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'Last and First Men,' directed by Johann Johannsson is a compelling exploration of the human existence / Morning Star

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SILENCE and darkness. From the void, a whisper of wind. Then we see distant hills beneath a vast layer of menacing grey cloud. An object begins to fill the sky - its ambiguous geometry suggests a colossal spacecraft. The sound segues into an eerie choral effect and a voice urges us to "listen patiently."

Good advice, because Last and First Men is an unhurried and complex contemplation of loss, memory and the mysteries of existence. Based on the 1930 novel of the same name by British philosopher, sf writer and Common Wealth Party member Olaf Stapledon, the film explores the history of humanity in the near and distant future.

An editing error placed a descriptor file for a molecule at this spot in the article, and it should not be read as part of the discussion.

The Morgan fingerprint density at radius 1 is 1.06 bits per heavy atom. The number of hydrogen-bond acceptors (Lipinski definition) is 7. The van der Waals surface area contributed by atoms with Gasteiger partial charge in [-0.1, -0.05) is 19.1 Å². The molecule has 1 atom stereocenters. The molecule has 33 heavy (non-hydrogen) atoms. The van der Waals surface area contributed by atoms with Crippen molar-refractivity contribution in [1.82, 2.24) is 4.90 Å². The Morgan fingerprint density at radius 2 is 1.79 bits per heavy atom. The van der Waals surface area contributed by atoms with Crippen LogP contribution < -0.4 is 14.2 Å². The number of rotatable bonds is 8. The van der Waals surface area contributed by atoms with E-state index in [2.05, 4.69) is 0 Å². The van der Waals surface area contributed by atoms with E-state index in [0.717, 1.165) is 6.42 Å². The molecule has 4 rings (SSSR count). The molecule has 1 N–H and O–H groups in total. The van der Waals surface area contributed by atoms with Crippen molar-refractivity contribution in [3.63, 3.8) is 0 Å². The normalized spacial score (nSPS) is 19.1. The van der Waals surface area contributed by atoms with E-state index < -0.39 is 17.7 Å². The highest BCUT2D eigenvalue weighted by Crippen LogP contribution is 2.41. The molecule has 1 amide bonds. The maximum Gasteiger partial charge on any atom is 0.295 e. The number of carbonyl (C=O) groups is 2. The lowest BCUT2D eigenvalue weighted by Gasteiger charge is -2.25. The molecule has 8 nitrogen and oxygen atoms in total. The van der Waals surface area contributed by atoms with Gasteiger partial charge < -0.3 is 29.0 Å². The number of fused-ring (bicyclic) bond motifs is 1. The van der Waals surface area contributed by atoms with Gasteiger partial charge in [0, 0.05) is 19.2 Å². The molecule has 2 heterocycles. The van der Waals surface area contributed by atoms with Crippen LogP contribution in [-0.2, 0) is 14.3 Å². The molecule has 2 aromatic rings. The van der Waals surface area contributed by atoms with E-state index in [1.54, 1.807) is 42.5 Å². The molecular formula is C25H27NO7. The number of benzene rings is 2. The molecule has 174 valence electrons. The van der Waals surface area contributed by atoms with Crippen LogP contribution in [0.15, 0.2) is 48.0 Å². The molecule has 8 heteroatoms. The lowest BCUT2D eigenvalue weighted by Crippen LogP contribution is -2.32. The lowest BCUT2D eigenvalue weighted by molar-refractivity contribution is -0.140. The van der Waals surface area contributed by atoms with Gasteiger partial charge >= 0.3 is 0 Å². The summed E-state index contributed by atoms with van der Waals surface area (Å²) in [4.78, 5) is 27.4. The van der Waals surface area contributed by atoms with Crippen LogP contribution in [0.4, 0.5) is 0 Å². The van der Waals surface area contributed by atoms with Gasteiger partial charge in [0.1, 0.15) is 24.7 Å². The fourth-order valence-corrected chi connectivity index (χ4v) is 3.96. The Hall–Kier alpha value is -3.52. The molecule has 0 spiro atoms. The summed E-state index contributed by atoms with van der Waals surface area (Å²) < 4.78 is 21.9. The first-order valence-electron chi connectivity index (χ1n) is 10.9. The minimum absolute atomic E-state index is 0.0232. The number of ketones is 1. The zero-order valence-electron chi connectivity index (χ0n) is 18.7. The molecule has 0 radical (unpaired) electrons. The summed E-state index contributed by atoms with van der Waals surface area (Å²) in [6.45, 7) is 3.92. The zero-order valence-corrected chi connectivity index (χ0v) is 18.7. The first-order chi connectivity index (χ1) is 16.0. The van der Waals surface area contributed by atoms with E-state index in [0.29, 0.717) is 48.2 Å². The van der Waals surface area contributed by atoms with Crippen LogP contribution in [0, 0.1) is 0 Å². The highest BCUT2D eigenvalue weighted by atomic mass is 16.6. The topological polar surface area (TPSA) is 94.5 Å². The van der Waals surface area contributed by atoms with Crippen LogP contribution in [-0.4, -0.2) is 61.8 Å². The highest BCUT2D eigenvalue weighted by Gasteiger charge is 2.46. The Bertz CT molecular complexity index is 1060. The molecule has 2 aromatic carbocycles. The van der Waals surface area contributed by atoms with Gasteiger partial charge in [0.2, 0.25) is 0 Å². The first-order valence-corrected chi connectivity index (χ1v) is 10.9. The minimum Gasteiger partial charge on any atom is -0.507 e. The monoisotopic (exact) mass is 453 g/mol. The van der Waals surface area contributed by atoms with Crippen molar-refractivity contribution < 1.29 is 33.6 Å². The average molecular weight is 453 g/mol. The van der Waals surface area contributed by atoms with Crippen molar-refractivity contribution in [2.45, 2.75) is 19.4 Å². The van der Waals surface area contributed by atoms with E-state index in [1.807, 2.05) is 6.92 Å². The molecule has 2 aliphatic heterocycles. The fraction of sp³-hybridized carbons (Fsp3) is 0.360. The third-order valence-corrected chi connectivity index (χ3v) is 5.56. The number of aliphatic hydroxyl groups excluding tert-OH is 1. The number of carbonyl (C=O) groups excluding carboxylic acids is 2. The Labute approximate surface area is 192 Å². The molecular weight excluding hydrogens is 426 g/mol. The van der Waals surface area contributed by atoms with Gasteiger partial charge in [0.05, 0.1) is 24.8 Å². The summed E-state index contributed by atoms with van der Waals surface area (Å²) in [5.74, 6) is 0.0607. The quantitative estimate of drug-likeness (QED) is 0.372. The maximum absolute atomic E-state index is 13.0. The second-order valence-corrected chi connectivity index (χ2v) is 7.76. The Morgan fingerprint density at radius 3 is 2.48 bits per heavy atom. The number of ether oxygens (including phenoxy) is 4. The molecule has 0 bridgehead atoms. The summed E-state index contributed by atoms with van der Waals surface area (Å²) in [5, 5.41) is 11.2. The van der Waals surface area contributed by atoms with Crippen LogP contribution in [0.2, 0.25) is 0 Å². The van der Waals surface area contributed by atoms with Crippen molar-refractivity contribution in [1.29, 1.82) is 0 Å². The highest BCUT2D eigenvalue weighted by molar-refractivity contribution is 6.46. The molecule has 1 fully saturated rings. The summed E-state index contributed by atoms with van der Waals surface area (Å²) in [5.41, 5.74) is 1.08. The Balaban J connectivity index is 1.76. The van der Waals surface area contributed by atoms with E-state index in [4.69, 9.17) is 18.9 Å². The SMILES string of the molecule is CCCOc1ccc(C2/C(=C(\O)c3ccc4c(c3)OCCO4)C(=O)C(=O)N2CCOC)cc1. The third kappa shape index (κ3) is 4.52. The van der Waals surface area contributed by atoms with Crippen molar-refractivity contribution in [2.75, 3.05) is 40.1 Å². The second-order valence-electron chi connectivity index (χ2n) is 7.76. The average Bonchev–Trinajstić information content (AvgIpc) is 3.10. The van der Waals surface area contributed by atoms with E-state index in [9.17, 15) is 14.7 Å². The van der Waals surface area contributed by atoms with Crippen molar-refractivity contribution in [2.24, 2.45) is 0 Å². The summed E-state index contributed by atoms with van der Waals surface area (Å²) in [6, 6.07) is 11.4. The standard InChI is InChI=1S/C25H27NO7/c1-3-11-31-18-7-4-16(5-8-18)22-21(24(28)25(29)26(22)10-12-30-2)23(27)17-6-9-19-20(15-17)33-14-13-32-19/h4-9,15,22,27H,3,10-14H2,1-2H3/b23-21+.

There is no cast apart from a narrator, the visuals are abstract and the tone falls somewhere between academic dissertation and parable. It ought to be pretentious and dull but it works brilliantly.

Director Johann Johannsson, who died before the film's final edit and release, was an accomplished musician, arranger and composer. The stark and dreamlike imagery is heightened by his sorrowful and strangely melodic score, a blend of traditional and electronic sound.

Sadly, this was Johannsson's only feature film. A brilliant and idiosyncratic integration of image, sound design and script, this illuminating and engaging treatment of a science-fiction classic deserves the widest possible audience.

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